The growth of corn acres continues to rise across Western Canada. Growers are using corn for various end uses, such as, grain corn for feed and fuel, silage corn for livestock, high moisture corn and grazing corn.
In order to grow a successful corn crop in Western Canada, you need to understand these key factors:
Corn Hybrid Selection
Fertility & Placement
Corn Heat Units (CHU)
Weed Control in Corn
Targeted Seeding Rate
Grain Dry Down
Harvest & Corn Staging
One of the most important factors is hybrid selection. Your Pioneer Hi-Bred sales representative can provide you with excellent information on agronomics and a recommendation on which corn seed product to choose for your area. Below is a list of Pioneer® brand corn seed products available in Western Canada.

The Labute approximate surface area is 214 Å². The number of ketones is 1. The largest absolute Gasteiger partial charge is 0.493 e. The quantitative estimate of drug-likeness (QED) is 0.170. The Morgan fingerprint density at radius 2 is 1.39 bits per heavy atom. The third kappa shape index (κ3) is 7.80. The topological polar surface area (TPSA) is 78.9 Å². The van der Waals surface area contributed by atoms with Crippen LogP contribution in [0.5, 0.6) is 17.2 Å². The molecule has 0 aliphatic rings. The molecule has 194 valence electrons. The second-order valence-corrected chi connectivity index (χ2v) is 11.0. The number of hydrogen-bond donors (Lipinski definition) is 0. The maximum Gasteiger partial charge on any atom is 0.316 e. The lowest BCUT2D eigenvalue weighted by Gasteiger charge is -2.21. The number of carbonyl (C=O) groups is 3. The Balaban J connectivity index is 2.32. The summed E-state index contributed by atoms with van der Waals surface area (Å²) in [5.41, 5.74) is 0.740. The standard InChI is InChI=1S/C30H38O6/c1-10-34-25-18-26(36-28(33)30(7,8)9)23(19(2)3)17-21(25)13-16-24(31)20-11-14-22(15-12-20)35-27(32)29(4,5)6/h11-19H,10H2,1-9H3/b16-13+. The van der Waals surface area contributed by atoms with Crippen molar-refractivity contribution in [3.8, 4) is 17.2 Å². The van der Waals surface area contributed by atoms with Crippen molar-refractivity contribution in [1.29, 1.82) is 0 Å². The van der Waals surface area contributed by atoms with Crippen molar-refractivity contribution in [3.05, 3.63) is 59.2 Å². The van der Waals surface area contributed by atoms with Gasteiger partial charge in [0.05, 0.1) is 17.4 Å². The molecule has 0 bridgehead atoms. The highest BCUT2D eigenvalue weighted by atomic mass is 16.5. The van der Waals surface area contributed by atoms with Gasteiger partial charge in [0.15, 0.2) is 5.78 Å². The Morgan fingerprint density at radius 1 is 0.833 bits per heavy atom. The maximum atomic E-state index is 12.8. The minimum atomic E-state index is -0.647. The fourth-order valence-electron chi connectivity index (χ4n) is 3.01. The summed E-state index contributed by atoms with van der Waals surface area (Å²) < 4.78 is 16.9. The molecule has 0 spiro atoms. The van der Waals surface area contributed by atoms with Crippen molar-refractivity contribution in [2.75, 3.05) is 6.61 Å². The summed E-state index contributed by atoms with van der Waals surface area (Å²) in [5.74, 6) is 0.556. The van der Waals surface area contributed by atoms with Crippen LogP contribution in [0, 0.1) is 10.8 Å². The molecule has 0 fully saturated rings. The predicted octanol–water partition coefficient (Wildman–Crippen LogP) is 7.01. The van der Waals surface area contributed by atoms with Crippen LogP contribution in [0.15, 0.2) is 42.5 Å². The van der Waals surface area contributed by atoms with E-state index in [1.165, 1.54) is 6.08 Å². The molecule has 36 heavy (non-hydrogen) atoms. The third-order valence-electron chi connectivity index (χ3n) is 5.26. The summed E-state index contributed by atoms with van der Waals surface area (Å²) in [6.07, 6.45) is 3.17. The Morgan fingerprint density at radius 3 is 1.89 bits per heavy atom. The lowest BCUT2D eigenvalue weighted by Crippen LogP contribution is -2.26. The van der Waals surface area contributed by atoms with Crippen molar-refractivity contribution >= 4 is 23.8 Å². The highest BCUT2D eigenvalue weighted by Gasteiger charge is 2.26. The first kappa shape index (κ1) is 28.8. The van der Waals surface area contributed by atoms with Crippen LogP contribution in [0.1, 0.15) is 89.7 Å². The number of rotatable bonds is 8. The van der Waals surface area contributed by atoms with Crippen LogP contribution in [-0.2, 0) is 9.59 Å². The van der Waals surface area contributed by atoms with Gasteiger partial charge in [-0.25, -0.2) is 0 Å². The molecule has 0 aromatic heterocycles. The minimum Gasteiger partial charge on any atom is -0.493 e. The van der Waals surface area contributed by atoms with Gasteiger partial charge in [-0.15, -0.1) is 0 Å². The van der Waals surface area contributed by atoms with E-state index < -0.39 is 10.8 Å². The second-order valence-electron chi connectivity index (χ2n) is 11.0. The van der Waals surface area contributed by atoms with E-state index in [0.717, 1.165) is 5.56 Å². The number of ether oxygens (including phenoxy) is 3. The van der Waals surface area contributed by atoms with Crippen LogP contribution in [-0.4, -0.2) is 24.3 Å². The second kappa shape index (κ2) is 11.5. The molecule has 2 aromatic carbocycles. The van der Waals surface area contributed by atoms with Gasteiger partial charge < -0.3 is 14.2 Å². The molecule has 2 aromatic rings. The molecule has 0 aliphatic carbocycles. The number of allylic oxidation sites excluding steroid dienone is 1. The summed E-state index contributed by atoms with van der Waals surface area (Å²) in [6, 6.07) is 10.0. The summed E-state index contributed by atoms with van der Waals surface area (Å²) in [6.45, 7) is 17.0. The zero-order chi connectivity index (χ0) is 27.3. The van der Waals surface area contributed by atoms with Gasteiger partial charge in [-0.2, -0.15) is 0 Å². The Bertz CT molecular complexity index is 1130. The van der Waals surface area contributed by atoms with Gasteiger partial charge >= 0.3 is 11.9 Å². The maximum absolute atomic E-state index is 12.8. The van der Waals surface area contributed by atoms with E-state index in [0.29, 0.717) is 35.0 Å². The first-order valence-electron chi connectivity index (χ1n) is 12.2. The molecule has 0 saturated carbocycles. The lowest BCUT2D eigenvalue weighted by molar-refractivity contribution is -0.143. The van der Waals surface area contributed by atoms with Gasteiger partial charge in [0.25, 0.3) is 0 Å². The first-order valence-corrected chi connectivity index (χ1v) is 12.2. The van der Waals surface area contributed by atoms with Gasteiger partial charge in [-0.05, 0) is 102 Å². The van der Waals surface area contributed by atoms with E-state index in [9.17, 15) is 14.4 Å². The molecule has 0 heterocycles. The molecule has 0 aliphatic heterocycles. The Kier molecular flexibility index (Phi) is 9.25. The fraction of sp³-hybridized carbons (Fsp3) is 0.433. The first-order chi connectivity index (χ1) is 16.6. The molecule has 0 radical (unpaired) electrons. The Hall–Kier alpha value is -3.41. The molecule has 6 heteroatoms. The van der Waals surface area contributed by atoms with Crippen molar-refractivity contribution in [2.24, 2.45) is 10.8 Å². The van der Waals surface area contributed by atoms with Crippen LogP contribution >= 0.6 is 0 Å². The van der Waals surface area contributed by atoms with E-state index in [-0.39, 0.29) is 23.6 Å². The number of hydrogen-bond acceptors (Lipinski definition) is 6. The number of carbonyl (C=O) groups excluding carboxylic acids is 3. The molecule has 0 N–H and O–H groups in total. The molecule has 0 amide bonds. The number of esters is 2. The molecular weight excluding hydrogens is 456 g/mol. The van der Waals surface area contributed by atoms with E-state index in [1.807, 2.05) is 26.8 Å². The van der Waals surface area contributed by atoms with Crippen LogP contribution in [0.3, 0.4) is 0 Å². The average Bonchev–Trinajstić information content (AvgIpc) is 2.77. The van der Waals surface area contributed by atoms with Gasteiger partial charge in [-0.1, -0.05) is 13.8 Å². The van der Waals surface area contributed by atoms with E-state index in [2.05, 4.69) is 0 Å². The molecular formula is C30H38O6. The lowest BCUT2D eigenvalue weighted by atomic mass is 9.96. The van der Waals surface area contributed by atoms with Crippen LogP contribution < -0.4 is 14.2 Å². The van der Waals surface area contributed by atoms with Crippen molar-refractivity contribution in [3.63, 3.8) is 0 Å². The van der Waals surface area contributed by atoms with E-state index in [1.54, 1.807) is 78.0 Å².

To track your Corn Heat Units for the current year, click here.
CORN HEAT UNITS
DuPont Pioneer assigns corn heat unit (CHU) values to help position hybrids in the field. Corn heat units are a system of relatively ranking hybrids for their maturity as determined by the level of moisture a hybrid has at harvest.
Look at the corn heat unit rating of the hybrid you are considering and the physiological maturity for your area (see maps below) to best determine whether a hybrid can be safely planted on your farm. Depending on the end purpose of your corn crop, you must select an appropriate heat unit corn to achieve the desired maturity.
When selecting corn hybrids for your local conditions, it is best to work with someone that understands the area. That person is your local Pioneer Hi-Bred sales representative.
Physiological maturity courtesy of the Government of Alberta – Agriculture and Rural Development. Average Corn Heat Unit accumulations from 1981 to 2010.
Physiological maturity courtesy of the Saskatchewan Ministry of Agriculture. Accumulate Corn Heat Units for Grain Production. Data from 1980-2005.
For more information on corn heat units, contact your local PHI sales representative or click here.